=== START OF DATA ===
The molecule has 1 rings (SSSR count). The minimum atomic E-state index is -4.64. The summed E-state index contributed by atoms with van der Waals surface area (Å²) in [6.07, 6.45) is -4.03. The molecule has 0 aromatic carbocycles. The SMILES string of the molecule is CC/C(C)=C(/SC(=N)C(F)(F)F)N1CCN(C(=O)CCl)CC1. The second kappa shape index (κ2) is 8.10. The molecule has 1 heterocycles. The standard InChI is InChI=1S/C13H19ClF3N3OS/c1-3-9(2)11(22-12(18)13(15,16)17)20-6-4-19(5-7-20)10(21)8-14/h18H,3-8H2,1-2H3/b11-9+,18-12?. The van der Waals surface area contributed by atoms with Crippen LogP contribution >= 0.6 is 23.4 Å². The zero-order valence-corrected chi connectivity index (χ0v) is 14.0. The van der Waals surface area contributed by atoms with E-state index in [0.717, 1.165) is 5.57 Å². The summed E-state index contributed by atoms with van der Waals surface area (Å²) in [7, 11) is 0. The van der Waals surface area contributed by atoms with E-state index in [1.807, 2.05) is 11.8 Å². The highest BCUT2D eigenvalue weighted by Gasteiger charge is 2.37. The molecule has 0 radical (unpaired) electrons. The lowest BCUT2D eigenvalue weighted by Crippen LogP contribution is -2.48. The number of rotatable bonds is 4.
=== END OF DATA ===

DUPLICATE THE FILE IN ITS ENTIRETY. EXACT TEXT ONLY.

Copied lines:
The molecule has 1 rings (SSSR count). The minimum atomic E-state index is -4.64. The summed E-state index contributed by atoms with van der Waals surface area (Å²) in [6.07, 6.45) is -4.03. The molecule has 0 aromatic carbocycles. The SMILES string of the molecule is CC/C(C)=C(/SC(=N)C(F)(F)F)N1CCN(C(=O)CCl)CC1. The second kappa shape index (κ2) is 8.10. The molecule has 1 heterocycles. The standard InChI is InChI=1S/C13H19ClF3N3OS/c1-3-9(2)11(22-12(18)13(15,16)17)20-6-4-19(5-7-20)10(21)8-14/h18H,3-8H2,1-2H3/b11-9+,18-12?. The van der Waals surface area contributed by atoms with Crippen LogP contribution >= 0.6 is 23.4 Å². The zero-order valence-corrected chi connectivity index (χ0v) is 14.0. The van der Waals surface area contributed by atoms with E-state index in [0.717, 1.165) is 5.57 Å². The summed E-state index contributed by atoms with van der Waals surface area (Å²) in [7, 11) is 0. The van der Waals surface area contributed by atoms with E-state index in [1.807, 2.05) is 11.8 Å². The highest BCUT2D eigenvalue weighted by Gasteiger charge is 2.37. The molecule has 0 radical (unpaired) electrons. The lowest BCUT2D eigenvalue weighted by Crippen LogP contribution is -2.48. The number of rotatable bonds is 4.